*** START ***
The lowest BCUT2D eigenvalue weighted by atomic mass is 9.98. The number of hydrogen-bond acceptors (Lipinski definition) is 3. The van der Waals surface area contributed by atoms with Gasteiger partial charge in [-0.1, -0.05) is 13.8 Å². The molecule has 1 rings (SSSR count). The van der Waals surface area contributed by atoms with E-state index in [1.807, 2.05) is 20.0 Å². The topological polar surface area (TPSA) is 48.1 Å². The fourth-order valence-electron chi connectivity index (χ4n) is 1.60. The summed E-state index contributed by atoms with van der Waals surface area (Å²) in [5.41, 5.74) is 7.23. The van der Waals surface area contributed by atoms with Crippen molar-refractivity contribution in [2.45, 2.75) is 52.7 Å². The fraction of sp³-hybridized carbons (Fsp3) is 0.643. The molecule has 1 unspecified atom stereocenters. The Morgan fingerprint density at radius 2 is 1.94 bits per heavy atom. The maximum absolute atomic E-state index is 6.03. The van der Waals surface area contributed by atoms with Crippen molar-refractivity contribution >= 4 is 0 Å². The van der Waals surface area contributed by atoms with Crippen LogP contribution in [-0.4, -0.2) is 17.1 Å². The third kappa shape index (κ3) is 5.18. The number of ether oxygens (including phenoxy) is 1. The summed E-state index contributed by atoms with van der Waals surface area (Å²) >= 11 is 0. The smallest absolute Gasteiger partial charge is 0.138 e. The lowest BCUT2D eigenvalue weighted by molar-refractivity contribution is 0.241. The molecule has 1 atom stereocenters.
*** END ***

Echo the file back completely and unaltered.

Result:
The lowest BCUT2D eigenvalue weighted by atomic mass is 9.98. The number of hydrogen-bond acceptors (Lipinski definition) is 3. The van der Waals surface area contributed by atoms with Gasteiger partial charge in [-0.1, -0.05) is 13.8 Å². The molecule has 1 rings (SSSR count). The van der Waals surface area contributed by atoms with E-state index in [1.807, 2.05) is 20.0 Å². The topological polar surface area (TPSA) is 48.1 Å². The fourth-order valence-electron chi connectivity index (χ4n) is 1.60. The summed E-state index contributed by atoms with van der Waals surface area (Å²) in [5.41, 5.74) is 7.23. The van der Waals surface area contributed by atoms with Crippen molar-refractivity contribution in [2.45, 2.75) is 52.7 Å². The fraction of sp³-hybridized carbons (Fsp3) is 0.643. The molecule has 1 unspecified atom stereocenters. The Morgan fingerprint density at radius 2 is 1.94 bits per heavy atom. The maximum absolute atomic E-state index is 6.03. The van der Waals surface area contributed by atoms with Crippen molar-refractivity contribution >= 4 is 0 Å². The van der Waals surface area contributed by atoms with Crippen LogP contribution in [-0.4, -0.2) is 17.1 Å². The third kappa shape index (κ3) is 5.18. The number of ether oxygens (including phenoxy) is 1. The summed E-state index contributed by atoms with van der Waals surface area (Å²) >= 11 is 0. The smallest absolute Gasteiger partial charge is 0.138 e. The lowest BCUT2D eigenvalue weighted by molar-refractivity contribution is 0.241. The molecule has 1 atom stereocenters.